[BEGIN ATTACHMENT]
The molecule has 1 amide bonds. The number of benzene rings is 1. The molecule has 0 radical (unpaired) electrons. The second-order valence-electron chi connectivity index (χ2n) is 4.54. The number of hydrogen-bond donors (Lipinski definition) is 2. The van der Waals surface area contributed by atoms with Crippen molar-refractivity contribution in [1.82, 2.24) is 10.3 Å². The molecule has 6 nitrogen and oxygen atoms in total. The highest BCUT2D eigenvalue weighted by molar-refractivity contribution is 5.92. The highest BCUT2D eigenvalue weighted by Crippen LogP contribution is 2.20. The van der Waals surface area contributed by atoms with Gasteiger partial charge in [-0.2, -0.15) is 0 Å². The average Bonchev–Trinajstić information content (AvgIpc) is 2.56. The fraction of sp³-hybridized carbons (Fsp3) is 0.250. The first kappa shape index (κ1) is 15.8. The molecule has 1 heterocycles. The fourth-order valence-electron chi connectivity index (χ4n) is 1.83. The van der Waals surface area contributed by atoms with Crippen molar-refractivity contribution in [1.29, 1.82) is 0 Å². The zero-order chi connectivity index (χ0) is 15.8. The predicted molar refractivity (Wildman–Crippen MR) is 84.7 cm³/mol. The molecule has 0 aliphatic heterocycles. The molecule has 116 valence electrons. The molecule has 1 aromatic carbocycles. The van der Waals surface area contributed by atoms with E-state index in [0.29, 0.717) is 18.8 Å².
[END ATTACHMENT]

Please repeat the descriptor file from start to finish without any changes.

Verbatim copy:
The molecule has 1 amide bonds. The number of benzene rings is 1. The molecule has 0 radical (unpaired) electrons. The second-order valence-electron chi connectivity index (χ2n) is 4.54. The number of hydrogen-bond donors (Lipinski definition) is 2. The van der Waals surface area contributed by atoms with Crippen molar-refractivity contribution in [1.82, 2.24) is 10.3 Å². The molecule has 6 nitrogen and oxygen atoms in total. The highest BCUT2D eigenvalue weighted by molar-refractivity contribution is 5.92. The highest BCUT2D eigenvalue weighted by Crippen LogP contribution is 2.20. The van der Waals surface area contributed by atoms with Gasteiger partial charge in [-0.2, -0.15) is 0 Å². The average Bonchev–Trinajstić information content (AvgIpc) is 2.56. The fraction of sp³-hybridized carbons (Fsp3) is 0.250. The first kappa shape index (κ1) is 15.8. The molecule has 1 heterocycles. The fourth-order valence-electron chi connectivity index (χ4n) is 1.83. The van der Waals surface area contributed by atoms with Crippen molar-refractivity contribution in [1.29, 1.82) is 0 Å². The zero-order chi connectivity index (χ0) is 15.8. The predicted molar refractivity (Wildman–Crippen MR) is 84.7 cm³/mol. The molecule has 0 aliphatic heterocycles. The molecule has 116 valence electrons. The molecule has 1 aromatic carbocycles. The van der Waals surface area contributed by atoms with E-state index in [0.29, 0.717) is 18.8 Å².